Notwithstanding the supply disruptions and geopolitical volatility, the International Energy Administration (EIA) predicts that the petrochemicals sector will secure more than a third of global oil demand growth by 2030 and nearly half of demand growth by 2050.
China is one factor expected to influence this growth. The colossal country is expected to generate significant petrochemical demand, rising to 780 million tonnes per year by 2030, according to the NPC Economics & Technology Research Institute (ETRI).
Meanwhile, Thailand’s petrochemical industry, which is the largest in ASEAN, satisfies demand for petrochemical feedstock, such as naphtha and olefins, particularly in China, which is its largest export market, says Kungsri Research.
Healthy market growth for medical polymers
The global health crisis that affected the supply of personal protective equipment (PPE) and diagnostic health products, which are abundantly made of plastics or rubber, in the previous years has brought access to medical devices to the forefront more than ever before. RCEP is envisioned to enhance market access and ease the flow of provisions like medical devices.
Asia, the largest producer of pharmaceuticals and medical equipment, is expected to grow at a CAGR of 4.4% from 2022 to reach approximately US$225 billion in 2030, with Thailand, Singapore, Malaysia, and Indonesia as revenue drivers and zones for investment and business opportunities.
The Indonesian medical device market is set to be among the fastest growing in Asia, with a market value of US$1.9 billion by 2026. Singapore remains Indonesia’s most important medical device export market destination, accounting for 41.5% of medical device exports in 2020, while Japan is the country’s fourth largest market, accounting for 3% of the market share.
Thailand, the largest exporter of medical devices in ASEAN, has an ample supply of raw materials such as rubber and plastic used in the production of medical devices, particularly single-use items. In 2020, Thailand’s medical devices sector generated an export value is US$13.9 billion, outpacing Singapore (US$13.08 billion), Malaysia (US$12.1 billion), Indonesia (US$4.1 billion), and the Philippines (US$0.83 billion).
Harnessing ASEAN’s automotive competence
Because of the region’s burgeoning consumer market, integrated supply chains and comparatively lower cost of labor, the ASEAN automotive sector has emerged as a manufacturing hotspot for both OEMs and vehicle parts suppliers.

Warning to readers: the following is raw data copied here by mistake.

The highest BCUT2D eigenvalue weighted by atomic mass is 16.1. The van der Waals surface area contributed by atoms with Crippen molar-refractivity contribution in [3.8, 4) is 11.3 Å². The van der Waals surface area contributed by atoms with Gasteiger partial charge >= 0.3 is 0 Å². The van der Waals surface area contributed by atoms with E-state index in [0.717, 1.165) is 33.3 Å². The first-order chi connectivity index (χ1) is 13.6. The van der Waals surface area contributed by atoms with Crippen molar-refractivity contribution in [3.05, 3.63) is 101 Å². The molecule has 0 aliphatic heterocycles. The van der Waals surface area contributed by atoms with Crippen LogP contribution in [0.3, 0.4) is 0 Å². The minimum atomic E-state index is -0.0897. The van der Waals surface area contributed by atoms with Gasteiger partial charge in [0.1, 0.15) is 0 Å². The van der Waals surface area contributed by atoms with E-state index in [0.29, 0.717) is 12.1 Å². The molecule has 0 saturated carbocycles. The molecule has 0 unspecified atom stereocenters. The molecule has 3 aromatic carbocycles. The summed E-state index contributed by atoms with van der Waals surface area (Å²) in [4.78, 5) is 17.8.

The automotive sector’s inclusion in the RCEP is deemed to be complementary. According to the University of Duisburg-Essen’s CAR Institute, an estimated 41.8 million vehicles will be sold in RCEP countries by 2030, accounting for 46% of global market share, and counting.
The huge potential brought by RCEP bodes well for the plastics and rubber sectors, as the automotive industry is the third largest user of plastics after packaging and construction, and a major consumer of rubber.
Thailand, which is Asia’s automotive node, plays a key role in the automobile value chain. Several global companies have established facilities in the country for development, design, and other production-related activities since the 2000s.
Today, Thailand is home to several major Japanese automobile manufacturers, as well as approximately six Chinese electric vehicle brands. Meanwhile, Singapore is capitalizing on its electronics and semiconductor capabilities, as well as its stronghold in advanced materials and equipment manufacturing, to serve the global and regional automobile markets.
Unlock the RCEP opportunities at CHINAPLAS 2023
To unlock the RCEP opportunities, CHINAPLAS 2023, Asia’s No. 1 plastics and rubber trade fair, will bring together the most innovative plastics and rubber solutions and relevant market trends in one place with an exhibition area of 380,000 sqm under the theme of “A Brighter and Shared Future, Powered by Innovation”.
By returning to Shenzhen, the gateway city to RCEP and the thriving innovation and technology hub in Southern China, CHINAPLAS shall converge different end markets and quality suppliers to foster collaborations and inspire innovations. Buyers from all over the world shall discover a well mixture of global and Chinese technologies, covering a wide range of application industries that are transforming the end market.
The Online pre-registration to CHINAPLAS 2023 is open till April 11, 2023, 17:00 (GMT +8:00). Visitors can enjoy an early bird discount at RMB 50 or USD 7.5 (Original Price: RMB 80) for a four-day pass. Pre-registered visitors shall receive their Visitor e-Badge or e-Confirmation Letter in advance for fast entry. For more information about the exhibition, please visit www.ChinaplasOnline.com.